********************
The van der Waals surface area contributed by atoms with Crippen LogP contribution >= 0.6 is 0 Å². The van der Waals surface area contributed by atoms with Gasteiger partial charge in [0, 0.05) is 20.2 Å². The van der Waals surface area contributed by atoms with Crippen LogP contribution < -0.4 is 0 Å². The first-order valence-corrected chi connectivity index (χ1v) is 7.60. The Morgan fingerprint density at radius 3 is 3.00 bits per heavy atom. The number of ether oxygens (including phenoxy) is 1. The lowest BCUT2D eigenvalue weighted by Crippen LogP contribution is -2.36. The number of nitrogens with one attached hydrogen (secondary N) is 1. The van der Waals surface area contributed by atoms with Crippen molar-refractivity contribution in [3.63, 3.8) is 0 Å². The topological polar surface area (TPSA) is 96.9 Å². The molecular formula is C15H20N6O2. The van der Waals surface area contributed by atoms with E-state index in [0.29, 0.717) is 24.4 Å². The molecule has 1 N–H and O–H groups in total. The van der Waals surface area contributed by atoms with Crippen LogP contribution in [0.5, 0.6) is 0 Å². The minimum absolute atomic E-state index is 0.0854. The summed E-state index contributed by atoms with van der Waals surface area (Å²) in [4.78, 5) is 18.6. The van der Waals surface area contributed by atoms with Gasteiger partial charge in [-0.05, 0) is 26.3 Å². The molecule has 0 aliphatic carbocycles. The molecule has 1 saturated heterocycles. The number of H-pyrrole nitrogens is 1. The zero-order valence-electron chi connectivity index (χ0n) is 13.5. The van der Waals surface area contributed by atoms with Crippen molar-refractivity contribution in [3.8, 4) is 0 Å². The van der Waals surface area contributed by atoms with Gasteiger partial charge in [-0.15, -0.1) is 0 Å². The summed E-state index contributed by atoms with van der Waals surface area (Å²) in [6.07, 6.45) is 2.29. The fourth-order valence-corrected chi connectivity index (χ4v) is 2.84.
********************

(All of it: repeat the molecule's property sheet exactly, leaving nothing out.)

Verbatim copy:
The van der Waals surface area contributed by atoms with Crippen LogP contribution >= 0.6 is 0 Å². The van der Waals surface area contributed by atoms with Gasteiger partial charge in [0, 0.05) is 20.2 Å². The van der Waals surface area contributed by atoms with Crippen LogP contribution < -0.4 is 0 Å². The first-order valence-corrected chi connectivity index (χ1v) is 7.60. The Morgan fingerprint density at radius 3 is 3.00 bits per heavy atom. The number of ether oxygens (including phenoxy) is 1. The lowest BCUT2D eigenvalue weighted by Crippen LogP contribution is -2.36. The number of nitrogens with one attached hydrogen (secondary N) is 1. The van der Waals surface area contributed by atoms with Crippen molar-refractivity contribution in [3.63, 3.8) is 0 Å². The topological polar surface area (TPSA) is 96.9 Å². The molecular formula is C15H20N6O2. The van der Waals surface area contributed by atoms with E-state index in [0.29, 0.717) is 24.4 Å². The molecule has 1 N–H and O–H groups in total. The van der Waals surface area contributed by atoms with Crippen LogP contribution in [0.5, 0.6) is 0 Å². The minimum absolute atomic E-state index is 0.0854. The summed E-state index contributed by atoms with van der Waals surface area (Å²) in [4.78, 5) is 18.6. The van der Waals surface area contributed by atoms with Gasteiger partial charge in [-0.05, 0) is 26.3 Å². The molecule has 0 aliphatic carbocycles. The molecule has 1 saturated heterocycles. The number of H-pyrrole nitrogens is 1. The zero-order valence-electron chi connectivity index (χ0n) is 13.5. The van der Waals surface area contributed by atoms with Crippen molar-refractivity contribution in [3.8, 4) is 0 Å². The van der Waals surface area contributed by atoms with Gasteiger partial charge in [-0.15, -0.1) is 0 Å². The summed E-state index contributed by atoms with van der Waals surface area (Å²) in [6.07, 6.45) is 2.29. The fourth-order valence-corrected chi connectivity index (χ4v) is 2.84.